One day, the bus driver, a woman with stiff greying hair, got sick of our antics and stopped 752 on the other side of the bridge. My brother turned to me as she marched her way down the aisle. “Don’t say anything,” he told me, just before her presence loomed overhead.
“Who threw that?” she said. Her gaze was a searchlight in a prison yard, bearing down on unruly inmates. I didn’t dare look at her; I knew my face would betray us. Instead I watched her shadow in the sunlight as she swung her head over the tops of the brown, faux leather seats.
When no one answered, she spoke again. “I’ll write you all up,” she said. “Suspend every last one of you.”
“We didn’t do anything,” my brother said. Out of the corner of my eye, I saw my him square his jaw.
“You threw those planes out the back,” she said. I pressed my knees together in an effort to keep them from quivering.
“Nope,” my brother said. “Wasn’t us.”
“I saw you!”
“Couldn’t have,” my brother said, “because we didn’t do it.”
“I don’t—” the bus driver stopped midsentence. “I saw it in the mirror, paper airplanes zooming out through the window.”
“Did you see who threw them?” He cocked his head to one side, a perfect imitation of a concerned citizen.
“I saw them flying out of the back of the bus.”
My brother shrugged and shook his head.
“Don’t bullsh—” the driver held up a hand. “I’m writing the principal.” She turned on her heel and made her way to the driver’s seat, muttering under her breath. As soon as she sat, she shifted the rearview mirror so that its reflection squared perfectly on my brother. Then she started the ignition. For the rest of the ride, the gaze of the bus driver’s hazel eyes watched my brother in the extra-wide rearview mirror. My brother calmly returned her glare, his hands tucked in his pockets, one leg sprawled lazily across the center aisle, until we got to our stop.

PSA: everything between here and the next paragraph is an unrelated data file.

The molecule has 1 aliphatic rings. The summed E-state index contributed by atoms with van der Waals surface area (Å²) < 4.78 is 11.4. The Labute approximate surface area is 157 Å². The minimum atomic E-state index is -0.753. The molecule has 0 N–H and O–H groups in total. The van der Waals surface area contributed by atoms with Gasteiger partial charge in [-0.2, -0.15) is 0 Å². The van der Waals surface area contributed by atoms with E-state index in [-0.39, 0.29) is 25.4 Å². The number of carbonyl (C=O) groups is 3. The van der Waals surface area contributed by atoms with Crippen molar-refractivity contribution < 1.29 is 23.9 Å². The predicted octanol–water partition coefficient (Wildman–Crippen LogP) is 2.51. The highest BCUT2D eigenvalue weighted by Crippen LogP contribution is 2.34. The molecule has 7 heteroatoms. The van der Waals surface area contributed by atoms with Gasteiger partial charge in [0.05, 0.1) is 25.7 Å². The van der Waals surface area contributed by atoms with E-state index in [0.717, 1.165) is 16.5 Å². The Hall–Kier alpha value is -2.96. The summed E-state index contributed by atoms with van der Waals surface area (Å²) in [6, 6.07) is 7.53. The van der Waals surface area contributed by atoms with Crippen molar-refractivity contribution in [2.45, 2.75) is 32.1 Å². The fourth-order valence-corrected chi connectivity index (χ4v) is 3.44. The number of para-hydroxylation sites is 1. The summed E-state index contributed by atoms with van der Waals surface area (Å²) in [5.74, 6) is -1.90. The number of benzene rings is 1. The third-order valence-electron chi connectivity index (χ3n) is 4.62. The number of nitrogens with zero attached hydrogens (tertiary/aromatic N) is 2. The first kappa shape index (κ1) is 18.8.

“I’m watching you,” the driver said when the bus pulled to halt and my brother headed to the open door.
He grinned at her as he passed. “Sounds great,” he said, and climbed off the bus, me tagging behind. As he made his way across the street, he shrugged off his backpack, unzipped it and withdrew a folded piece of paper. He turned in the middle of the street and flung his fighter wing down the length of the bus. It soared past the driver’s side window, the 752 stenciled in black, and well beyond the rear wheels. The driver honked, shook her fists. My brother smiled back at her and flipped her a thumbs up before sauntering his way toward our front yard.
I know he got in trouble for the paper airplane stunt, but I can’t remember what his punishment was, I guess because the consequences didn’t matter to me. What I remember is my eleven-year-old brother’s smile as he flung his plane, its white edges winking yellow against the side of the school bus—like he was James-freaking-Dean.
I don’t know what the genealogical society will find when they trace our family history. But, Brother, I hope they find a slew of people like you. Brazen, bold, and endlessly fucking cool.
Todd Richardson is a current degree candidate at The Mountainview Low Residency MFA in Fiction and Nonfiction.